Citation: Kibenge MJT, Wang Y, Morton A, Routledge R, Kibenge FSB (2017) Formal comment on: Piscine reovirus: Genomic and molecular phylogenetic analysis from farmed and wild salmonids collected on the Canada/US Pacific Coast. PLoS ONE 12(11): e0188690. https://doi.org/10.1371/journal.pone.0188690
Editor: Tzong-Yueh Chen, National Cheng Kung University, TAIWAN
Received: January 24, 2017; Accepted: October 31, 2017; Published: November 30, 2017
Copyright: © 2017 Kibenge et al. This is an open access article distributed under the terms of the Creative Commons Attribution License, which permits unrestricted use, distribution, and reproduction in any medium, provided the original author and source are credited.
Funding: This work was supported by the Virology Research Laboratory at the Atlantic Veterinary College, University of Prince Edward Island, Charlottetown, PE, Canada. Van City supported the work by Alexandra Morton. The funders had no role in study design, data collection and analysis, decision to publish, or preparation of the manuscript. This does not alter our adherence to PLOS ONE policies on sharing data and materials. Alexandra Morton is a director of the Pacific Coast Wild Salmon Society, whose goals include working towards high survivorship of wild salmon in BC’s rivers and near-shore marine environment.
Competing interests: This work was supported by the Virology Research Laboratory at the Atlantic Veterinary College, University of Prince Edward Island, Charlottetown, PE, Canada. Van City supported the work by Alexandra Morton. The funders had no role in study design, data collection and analysis, decision to publish, or preparation of the manuscript. This does not alter our adherence to PLOS ONE policies on sharing data and materials. Alexandra Morton is a director of the Pacific Coast Wild Salmon Society, whose goals include working towards high survivorship of wild salmon in BC’s rivers and nearshore marine environment.
This formal comment is in response to Siah et al. , Piscine Reovirus: Genomic and Molecular Phylogenetic Analysis from Farmed and Wild Salmonids Collected on the Canada/US Pacific Coast, with a subsequent correction (Siah et al. 2016 ). Although a correction for this paper was published on Oct. 12, 2016, (Siah et al. 2016 ), there continues to be inadequate supporting evidence for the primary conclusion that PRV genetic sequences are temporally and spatially homogeneous in salmonid species across the northeastern Pacific region.
The evidence in this paper warrants thorough consideration. Piscine orthoreovirus (PRV) causes acute infection of the red blood cells in salmon (Finstad et al. 2014 ; Haatveit et al. 2017 ). It is the causative agent of the emerging farm salmon disease Heart and Skeletal Muscle Inflammation (HSMI) (Wessel et al. 2017 ) with clinical symptoms which can include lethargy, anemia, anorexia and mortality (Kongtorp et al. 2004 ). Palacios et al.  expressed concerns about the transfer of PRV from farmed to wild fish due to its contagious nature. PRV is now considered ubiquitous in farmed Atlantic salmon (Haatveit et al. 2017 ) and has an estimated 80% prevalence rate among BC farmed salmon (Kibenge et al. 2013 ). HSMI has recently been diagnosed in British Columbia (BC), Canada (Di Cicco et al. 2017 ). Hence, release of PRV from salmon farms into Pacific salmon habitat is a significant management concern in the eastern Pacific Ocean.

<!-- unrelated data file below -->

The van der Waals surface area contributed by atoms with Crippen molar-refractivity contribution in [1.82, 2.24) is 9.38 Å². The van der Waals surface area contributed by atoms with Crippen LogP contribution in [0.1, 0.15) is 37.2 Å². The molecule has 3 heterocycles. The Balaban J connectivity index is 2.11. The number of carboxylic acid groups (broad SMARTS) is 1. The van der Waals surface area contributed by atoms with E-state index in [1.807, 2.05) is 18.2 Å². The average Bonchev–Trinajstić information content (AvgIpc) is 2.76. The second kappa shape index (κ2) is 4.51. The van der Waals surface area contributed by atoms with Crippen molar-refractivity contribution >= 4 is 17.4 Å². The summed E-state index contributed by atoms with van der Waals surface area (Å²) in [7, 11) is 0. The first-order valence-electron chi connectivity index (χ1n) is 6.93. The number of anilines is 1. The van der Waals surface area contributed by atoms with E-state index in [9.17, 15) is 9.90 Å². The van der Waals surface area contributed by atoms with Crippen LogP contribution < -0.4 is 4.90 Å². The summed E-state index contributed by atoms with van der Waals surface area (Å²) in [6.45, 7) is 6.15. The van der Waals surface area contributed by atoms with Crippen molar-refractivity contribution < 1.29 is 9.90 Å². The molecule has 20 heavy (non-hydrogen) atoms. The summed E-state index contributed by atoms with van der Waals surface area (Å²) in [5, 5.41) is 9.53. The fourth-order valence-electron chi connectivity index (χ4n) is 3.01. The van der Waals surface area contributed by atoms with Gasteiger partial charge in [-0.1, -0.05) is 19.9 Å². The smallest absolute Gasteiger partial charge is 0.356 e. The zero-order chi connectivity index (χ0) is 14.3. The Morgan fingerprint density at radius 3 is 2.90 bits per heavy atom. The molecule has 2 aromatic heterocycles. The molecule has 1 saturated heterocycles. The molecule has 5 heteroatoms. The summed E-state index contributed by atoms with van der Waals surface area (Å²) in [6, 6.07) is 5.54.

In the correction, Siah et al.  acknowledge that the conclusion that PRV has not been recently introduced to BC was overstated. However their supporting evidence that "… salmonids from western North America Pacific waters carried PRV RNA sequences for at least 13 years with little genetic differentiation among sequence types in selected samples spanning 2001 to 2014" remains insufficient.
Their conclusion appears to be highly dependent on six unique sequences of PRV segment S1, detected by Siah et al. :
- KR478642: collected in May 2001
- KR478643: collected in Aug. 2001
- KR478644: collected in Aug. 2001
- KR347078: collected in Aug. 2001
- KR347079: collected in Aug. 2001
- KR347080: collected in Mar. 2005
These six Siah et al.  sequences collected in 2001 and 2005 (submitted to GenBank April—May 2015) predate those collected by Kibenge et al. [10,11] by seven years and are nearly identical to the isolates Siah et al.  collected in 2013 and 2014. Thus, these six PRV isolates appear to be highly resistant to mutation over a 13-year interval 2001–2014, which is atypical for RNA viruses, generally known to exhibit a high mutation rate (Chao et al. ). Drake and Holland  estimate the genomic mutation rate (U) to be between 1 and 0.1 for most RNA viruses, where U is G x u, G is the genome size in nucleotides, and u is the per-nucleotide mutation rate.
Weight of evidence for longer-term PRV presence in BC
Siah et al.  cite detection of PRV in a wild Steelhead trout (O. mykiss) collected in 1977 in support of longer-term PRV presence in BC. This result is cited from Marty et al. , who provided no S1 segment sequence information to verify the PRV strain identity as per the sequence groupings reported by both Kibenge et al.  and Garseth et al. . The recent discovery of the widespread occurrence of PRV-2 across the North Pacific (Takano et al. 2016 ) raises the question: Was the 1977 steelhead infected with PRV-2 or PRV? In absence of S1 sequencing this uncertainty cannot be resolved.
Furthermore, this result could not be replicated by a second laboratory (Purcell and Thompson 2014 ) and therefore warrants qualification as a non-repeatable result and a suspect positive lacking sufficient robustness to provide evidence critical to the temporal presence of PRV in BC.
Phylogenetic comparative analysis